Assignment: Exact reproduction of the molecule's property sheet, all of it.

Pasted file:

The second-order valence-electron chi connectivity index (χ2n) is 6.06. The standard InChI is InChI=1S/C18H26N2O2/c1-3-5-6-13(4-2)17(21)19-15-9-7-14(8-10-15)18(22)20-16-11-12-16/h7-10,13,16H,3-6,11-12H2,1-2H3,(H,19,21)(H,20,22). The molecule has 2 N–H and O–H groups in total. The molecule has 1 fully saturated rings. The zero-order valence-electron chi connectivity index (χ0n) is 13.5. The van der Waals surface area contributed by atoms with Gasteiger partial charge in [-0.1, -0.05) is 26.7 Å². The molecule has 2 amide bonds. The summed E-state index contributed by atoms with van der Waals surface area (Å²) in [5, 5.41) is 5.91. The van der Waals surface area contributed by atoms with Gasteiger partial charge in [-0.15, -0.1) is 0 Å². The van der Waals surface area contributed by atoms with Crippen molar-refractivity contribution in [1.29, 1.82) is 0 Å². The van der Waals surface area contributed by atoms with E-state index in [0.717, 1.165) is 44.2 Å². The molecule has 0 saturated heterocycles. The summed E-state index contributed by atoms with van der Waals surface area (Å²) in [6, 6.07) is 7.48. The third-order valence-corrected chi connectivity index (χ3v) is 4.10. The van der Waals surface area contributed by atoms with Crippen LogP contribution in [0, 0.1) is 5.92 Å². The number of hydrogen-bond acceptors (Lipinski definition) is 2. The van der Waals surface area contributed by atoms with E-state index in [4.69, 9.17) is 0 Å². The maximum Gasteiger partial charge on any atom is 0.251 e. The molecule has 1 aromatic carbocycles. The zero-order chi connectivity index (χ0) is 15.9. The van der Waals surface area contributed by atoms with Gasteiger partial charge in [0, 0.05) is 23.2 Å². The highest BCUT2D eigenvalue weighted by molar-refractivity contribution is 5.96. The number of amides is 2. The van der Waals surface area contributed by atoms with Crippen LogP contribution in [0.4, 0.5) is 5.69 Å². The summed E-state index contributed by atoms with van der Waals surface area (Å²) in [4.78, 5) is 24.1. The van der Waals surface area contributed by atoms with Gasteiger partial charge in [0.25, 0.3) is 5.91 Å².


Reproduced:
The second-order valence-electron chi connectivity index (χ2n) is 6.06. The standard InChI is InChI=1S/C18H26N2O2/c1-3-5-6-13(4-2)17(21)19-15-9-7-14(8-10-15)18(22)20-16-11-12-16/h7-10,13,16H,3-6,11-12H2,1-2H3,(H,19,21)(H,20,22). The molecule has 2 N–H and O–H groups in total. The molecule has 1 fully saturated rings. The zero-order valence-electron chi connectivity index (χ0n) is 13.5. The van der Waals surface area contributed by atoms with Gasteiger partial charge in [-0.1, -0.05) is 26.7 Å². The molecule has 2 amide bonds. The summed E-state index contributed by atoms with van der Waals surface area (Å²) in [5, 5.41) is 5.91. The van der Waals surface area contributed by atoms with Gasteiger partial charge in [-0.15, -0.1) is 0 Å². The van der Waals surface area contributed by atoms with Crippen molar-refractivity contribution in [1.29, 1.82) is 0 Å². The van der Waals surface area contributed by atoms with E-state index in [0.717, 1.165) is 44.2 Å². The molecule has 0 saturated heterocycles. The summed E-state index contributed by atoms with van der Waals surface area (Å²) in [6, 6.07) is 7.48. The third-order valence-corrected chi connectivity index (χ3v) is 4.10. The van der Waals surface area contributed by atoms with Crippen LogP contribution in [0, 0.1) is 5.92 Å². The number of hydrogen-bond acceptors (Lipinski definition) is 2. The van der Waals surface area contributed by atoms with E-state index in [4.69, 9.17) is 0 Å². The maximum Gasteiger partial charge on any atom is 0.251 e. The molecule has 1 aromatic carbocycles. The zero-order chi connectivity index (χ0) is 15.9. The van der Waals surface area contributed by atoms with Gasteiger partial charge in [0, 0.05) is 23.2 Å². The highest BCUT2D eigenvalue weighted by molar-refractivity contribution is 5.96. The number of amides is 2. The van der Waals surface area contributed by atoms with Crippen LogP contribution in [0.4, 0.5) is 5.69 Å². The summed E-state index contributed by atoms with van der Waals surface area (Å²) in [4.78, 5) is 24.1. The van der Waals surface area contributed by atoms with Gasteiger partial charge in [0.25, 0.3) is 5.91 Å².